Many Aging Parents Expect Their Kids To Take Care Of Them

Many Aging Parents Expect Their Kids To Take Care Of Them

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I hate thinking about getting older, but that doesn’t stop the thoughts from creeping into my mind. Sometimes I lie awake at night, wondering about what will happen when I get to be a senior citizen.

Will I still have my wits about me? Will I still be okay enough to take care of myself? Is my son going to have to change my diapers one day? Oh fuck, will I actually have to wear diapers?

These thoughts spin in my mind on loop and it’s scary, especially the idea that I will be dependent on my son to care for me in my old age. I don’t want him to feel like he’s in any way obligated to give up his adult life to care for me, and I will make sure he knows that.

The thing that kind of blows my mind is, many Americans expect their children to care for them in old age. Expect.

Approximately 55 percent of Americans expect their children to care for them, or provide financial assistance. It is one thing to hope that your children care for you when you get older — no one wants to feel abandoned by their family — but it is a very different thing to expect your children to care for you when you get older. Let’s just say it’s presumptuous AF.

As parents, it is our duty to provide our children with what they need to grow up to be adults who can survive and thrive on their own. When we’ve decided to have and raise children, we accepted the responsibility to take care of them. It’s not a tit-for-tat arrangement.

I am a single parent, and have been pretty much my son’s entire life. I don’t know if that will be the case forever, but I cannot fathom expecting him to devote his adult life to caring for me. That’s so much pressure to put on him, and I feel like if he was unable to care for me, then resentment could fester and damage our relationship. And that would break my heart.

He is my only child, and I am almost certain that he always will be. The pressure to care for your aging parents as an only child is real. My parents aren’t getting any younger — my dad is already in his mid 70s, and my mom is nearly 60 — so I worry about something happening to them.

There’s a good chance your parents are Baby Boomers, and a study states that 3 in 4 Baby Boomers expect their children to care for them in old age. It’s ironic, because they’re the ones who are always shitting on Millennials about still having to live at home. When many of us are barely treading water caring for our families as it is, the weight of having to then care for an aging parent could crush us into oblivion. Then we surely won’t be able to afford eating at Applebee’s.

When many Americans are members of the “working poor” — that is, people who can barely support themselves despite working 40 plus hours a week — and can’t get by without things like Medicaid and SNAP, how can they then be expected to bring another person into the fray? Social Security is already bullshit, and many retired people who collect can barely support themselves. By time as Millennials get old, the government will be all like, “Social Security? Lol, I don’t know her.”

Taking care of aging parents has nothing to do with how much you care about them either. I love my parents, but I literally cannot afford to take on the financial responsibility of caring for them right now. We joke about sending one or both of them to “Shady Pines” — because they would be just like Sophia from The Golden Girls and Arthur from King of Queens — but while it‘s cute on a sitcom, it’s not very funny when it’s your life.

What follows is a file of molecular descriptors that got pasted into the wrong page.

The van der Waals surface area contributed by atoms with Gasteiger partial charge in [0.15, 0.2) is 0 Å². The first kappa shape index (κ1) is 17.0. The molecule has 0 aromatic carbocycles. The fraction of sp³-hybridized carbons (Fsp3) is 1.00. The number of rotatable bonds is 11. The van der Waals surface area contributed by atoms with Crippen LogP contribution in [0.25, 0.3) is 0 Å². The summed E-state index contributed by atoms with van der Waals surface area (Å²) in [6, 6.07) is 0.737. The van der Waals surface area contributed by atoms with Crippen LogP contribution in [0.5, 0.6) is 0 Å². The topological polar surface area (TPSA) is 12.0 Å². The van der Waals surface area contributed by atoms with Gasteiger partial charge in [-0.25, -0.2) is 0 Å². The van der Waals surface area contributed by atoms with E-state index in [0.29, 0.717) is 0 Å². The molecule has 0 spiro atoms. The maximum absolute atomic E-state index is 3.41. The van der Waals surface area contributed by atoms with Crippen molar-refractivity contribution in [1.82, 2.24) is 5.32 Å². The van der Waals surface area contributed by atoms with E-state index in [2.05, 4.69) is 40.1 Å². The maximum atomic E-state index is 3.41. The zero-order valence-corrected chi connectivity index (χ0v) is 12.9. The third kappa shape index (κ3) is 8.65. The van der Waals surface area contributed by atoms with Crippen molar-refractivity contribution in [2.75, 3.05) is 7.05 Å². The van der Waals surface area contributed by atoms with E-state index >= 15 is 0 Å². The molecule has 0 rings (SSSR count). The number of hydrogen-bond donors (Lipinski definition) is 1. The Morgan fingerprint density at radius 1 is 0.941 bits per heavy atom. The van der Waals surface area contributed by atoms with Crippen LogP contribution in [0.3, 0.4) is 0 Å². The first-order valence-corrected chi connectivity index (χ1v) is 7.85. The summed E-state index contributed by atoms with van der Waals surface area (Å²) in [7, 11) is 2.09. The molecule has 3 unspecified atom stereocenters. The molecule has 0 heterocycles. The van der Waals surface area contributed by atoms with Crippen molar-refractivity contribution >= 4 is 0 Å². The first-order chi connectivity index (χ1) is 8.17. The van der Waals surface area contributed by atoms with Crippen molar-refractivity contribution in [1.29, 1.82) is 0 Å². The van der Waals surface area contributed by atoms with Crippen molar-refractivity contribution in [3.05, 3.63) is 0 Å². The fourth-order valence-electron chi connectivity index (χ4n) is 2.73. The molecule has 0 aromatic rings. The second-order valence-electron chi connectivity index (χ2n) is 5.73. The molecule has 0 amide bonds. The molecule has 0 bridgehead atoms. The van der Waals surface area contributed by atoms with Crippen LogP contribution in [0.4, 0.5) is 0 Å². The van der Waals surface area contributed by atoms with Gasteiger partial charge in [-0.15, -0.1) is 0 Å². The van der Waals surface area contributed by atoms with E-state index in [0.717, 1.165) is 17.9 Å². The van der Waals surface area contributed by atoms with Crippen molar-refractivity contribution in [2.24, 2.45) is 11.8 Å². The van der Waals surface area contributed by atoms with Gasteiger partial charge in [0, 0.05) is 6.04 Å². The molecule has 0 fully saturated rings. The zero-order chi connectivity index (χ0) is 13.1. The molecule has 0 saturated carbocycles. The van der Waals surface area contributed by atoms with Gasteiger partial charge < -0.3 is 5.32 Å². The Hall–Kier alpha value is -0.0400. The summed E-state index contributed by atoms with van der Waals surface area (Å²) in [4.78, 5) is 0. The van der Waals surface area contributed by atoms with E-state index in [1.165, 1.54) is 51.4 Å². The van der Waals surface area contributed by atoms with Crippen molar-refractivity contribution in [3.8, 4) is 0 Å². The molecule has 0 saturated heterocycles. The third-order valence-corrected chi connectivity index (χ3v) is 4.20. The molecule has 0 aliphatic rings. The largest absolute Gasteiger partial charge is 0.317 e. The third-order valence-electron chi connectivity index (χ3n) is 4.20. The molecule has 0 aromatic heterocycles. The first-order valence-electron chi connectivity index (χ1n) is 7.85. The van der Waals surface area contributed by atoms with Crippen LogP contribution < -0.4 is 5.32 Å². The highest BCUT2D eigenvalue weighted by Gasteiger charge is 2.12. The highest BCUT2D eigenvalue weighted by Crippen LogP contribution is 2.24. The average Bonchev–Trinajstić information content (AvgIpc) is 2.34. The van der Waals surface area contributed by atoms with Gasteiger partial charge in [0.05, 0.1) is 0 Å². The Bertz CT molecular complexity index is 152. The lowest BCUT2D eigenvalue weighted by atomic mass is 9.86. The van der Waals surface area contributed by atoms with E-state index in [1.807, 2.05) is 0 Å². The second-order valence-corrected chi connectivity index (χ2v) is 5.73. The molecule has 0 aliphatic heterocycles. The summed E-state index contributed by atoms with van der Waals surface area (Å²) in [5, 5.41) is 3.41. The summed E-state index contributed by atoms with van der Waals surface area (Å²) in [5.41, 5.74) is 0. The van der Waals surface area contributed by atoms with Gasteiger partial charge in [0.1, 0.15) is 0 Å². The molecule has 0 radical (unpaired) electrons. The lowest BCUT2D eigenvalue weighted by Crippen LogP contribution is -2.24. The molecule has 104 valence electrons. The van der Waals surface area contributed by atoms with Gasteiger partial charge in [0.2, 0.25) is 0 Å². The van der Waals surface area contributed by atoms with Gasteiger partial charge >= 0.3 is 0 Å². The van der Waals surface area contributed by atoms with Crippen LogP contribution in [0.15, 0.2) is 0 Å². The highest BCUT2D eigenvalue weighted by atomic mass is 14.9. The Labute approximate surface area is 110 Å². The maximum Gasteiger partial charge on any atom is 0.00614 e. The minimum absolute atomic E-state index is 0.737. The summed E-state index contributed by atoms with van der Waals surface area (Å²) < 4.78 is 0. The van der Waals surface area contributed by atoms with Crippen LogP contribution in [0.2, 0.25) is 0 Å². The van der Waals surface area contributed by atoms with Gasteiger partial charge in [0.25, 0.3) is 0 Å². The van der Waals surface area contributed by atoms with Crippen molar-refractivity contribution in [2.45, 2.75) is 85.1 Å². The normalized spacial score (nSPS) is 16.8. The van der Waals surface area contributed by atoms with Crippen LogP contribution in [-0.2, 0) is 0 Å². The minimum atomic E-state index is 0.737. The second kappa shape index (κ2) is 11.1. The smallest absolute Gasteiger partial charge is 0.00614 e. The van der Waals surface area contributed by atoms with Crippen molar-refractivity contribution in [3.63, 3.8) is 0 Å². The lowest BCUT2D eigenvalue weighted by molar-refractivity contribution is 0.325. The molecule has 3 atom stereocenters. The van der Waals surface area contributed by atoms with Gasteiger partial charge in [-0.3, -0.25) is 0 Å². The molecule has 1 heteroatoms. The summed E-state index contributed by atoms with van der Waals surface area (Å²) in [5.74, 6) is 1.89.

I’m not raising my son to think he has any sort of obligation to me as an adult; I want him to know that his adult life is his to live however he wants. If he gets rich, I wouldn’t turn down a housekeeper or maybe a personal chef, but that’s a pretty small request, if you ask me.

It’s important for families to have these conversations sooner rather than later. But according to Market Watch, many aging parents aren’t talking to their children about their expectations. That leads to the children being completely blindsided and ill prepared to step in if the time comes that their parents need them for care. Children may be forced to take leave from their jobs, or quit altogether and relocate to care for their parent — and if they’re not financially prepared for that, it can have lasting damage.

“Communication is vital between the generations in terms of caregiving, estate planning and myriad other reasons,” Edward Kramer, a financial adviser at Abacus Planning Group in Columbia, S.C, tells Market Watch.

If you have a parent who is approaching the age of retirement, it is a good idea to sit down and have the conversation about what the next five or ten years looks like to them. It’s uncomfortable to have, but it’s incredibly necessary. Not everything has to be resolved in the first conversation, but it’s important to open the door and to begin to come up with a plan. And if you’re in a position to, it’s never too early to begin preparing for old age.

If you have older kids, sit down with them and see what they’re thinking about, or let them know what your expectation are for the future. Even if it’s just agreeing to visit you in the retirement home. But really that’s the least kids can do after nine months of pregnancy, hours of labor, and lifelong sneeze-induced incontinence.